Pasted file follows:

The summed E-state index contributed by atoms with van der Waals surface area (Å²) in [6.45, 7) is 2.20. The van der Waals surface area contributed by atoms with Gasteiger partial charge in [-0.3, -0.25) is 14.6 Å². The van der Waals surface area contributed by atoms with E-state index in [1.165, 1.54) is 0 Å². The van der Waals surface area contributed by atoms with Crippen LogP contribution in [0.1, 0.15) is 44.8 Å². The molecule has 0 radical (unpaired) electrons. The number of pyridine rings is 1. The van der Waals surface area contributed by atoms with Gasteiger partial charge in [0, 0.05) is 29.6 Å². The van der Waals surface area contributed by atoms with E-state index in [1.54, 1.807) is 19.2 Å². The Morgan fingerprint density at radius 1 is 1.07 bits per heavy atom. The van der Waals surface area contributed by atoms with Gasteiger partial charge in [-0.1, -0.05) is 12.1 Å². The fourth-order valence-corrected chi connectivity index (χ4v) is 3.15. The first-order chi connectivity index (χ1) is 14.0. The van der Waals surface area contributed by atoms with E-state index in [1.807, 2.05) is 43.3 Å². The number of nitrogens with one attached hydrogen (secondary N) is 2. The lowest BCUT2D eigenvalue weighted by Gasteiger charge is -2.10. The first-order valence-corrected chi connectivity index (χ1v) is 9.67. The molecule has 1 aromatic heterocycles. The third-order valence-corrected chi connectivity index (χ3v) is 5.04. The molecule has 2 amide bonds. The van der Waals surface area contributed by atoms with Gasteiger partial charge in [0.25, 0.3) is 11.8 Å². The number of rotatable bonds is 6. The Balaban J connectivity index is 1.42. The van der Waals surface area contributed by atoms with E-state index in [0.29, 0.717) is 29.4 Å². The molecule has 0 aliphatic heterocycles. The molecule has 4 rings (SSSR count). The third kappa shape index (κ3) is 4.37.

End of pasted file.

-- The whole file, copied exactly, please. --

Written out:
The summed E-state index contributed by atoms with van der Waals surface area (Å²) in [6.45, 7) is 2.20. The van der Waals surface area contributed by atoms with Gasteiger partial charge in [-0.3, -0.25) is 14.6 Å². The van der Waals surface area contributed by atoms with E-state index in [1.165, 1.54) is 0 Å². The van der Waals surface area contributed by atoms with Crippen LogP contribution in [0.1, 0.15) is 44.8 Å². The molecule has 0 radical (unpaired) electrons. The number of pyridine rings is 1. The van der Waals surface area contributed by atoms with Gasteiger partial charge in [0, 0.05) is 29.6 Å². The van der Waals surface area contributed by atoms with E-state index in [1.54, 1.807) is 19.2 Å². The Morgan fingerprint density at radius 1 is 1.07 bits per heavy atom. The van der Waals surface area contributed by atoms with Gasteiger partial charge in [-0.1, -0.05) is 12.1 Å². The fourth-order valence-corrected chi connectivity index (χ4v) is 3.15. The first-order chi connectivity index (χ1) is 14.0. The van der Waals surface area contributed by atoms with E-state index in [1.807, 2.05) is 43.3 Å². The number of nitrogens with one attached hydrogen (secondary N) is 2. The lowest BCUT2D eigenvalue weighted by Gasteiger charge is -2.10. The first-order valence-corrected chi connectivity index (χ1v) is 9.67. The molecule has 1 aromatic heterocycles. The third-order valence-corrected chi connectivity index (χ3v) is 5.04. The molecule has 2 amide bonds. The van der Waals surface area contributed by atoms with Gasteiger partial charge in [0.25, 0.3) is 11.8 Å². The number of rotatable bonds is 6. The Balaban J connectivity index is 1.42. The van der Waals surface area contributed by atoms with E-state index in [0.29, 0.717) is 29.4 Å². The molecule has 0 aliphatic heterocycles. The molecule has 4 rings (SSSR count). The third kappa shape index (κ3) is 4.37.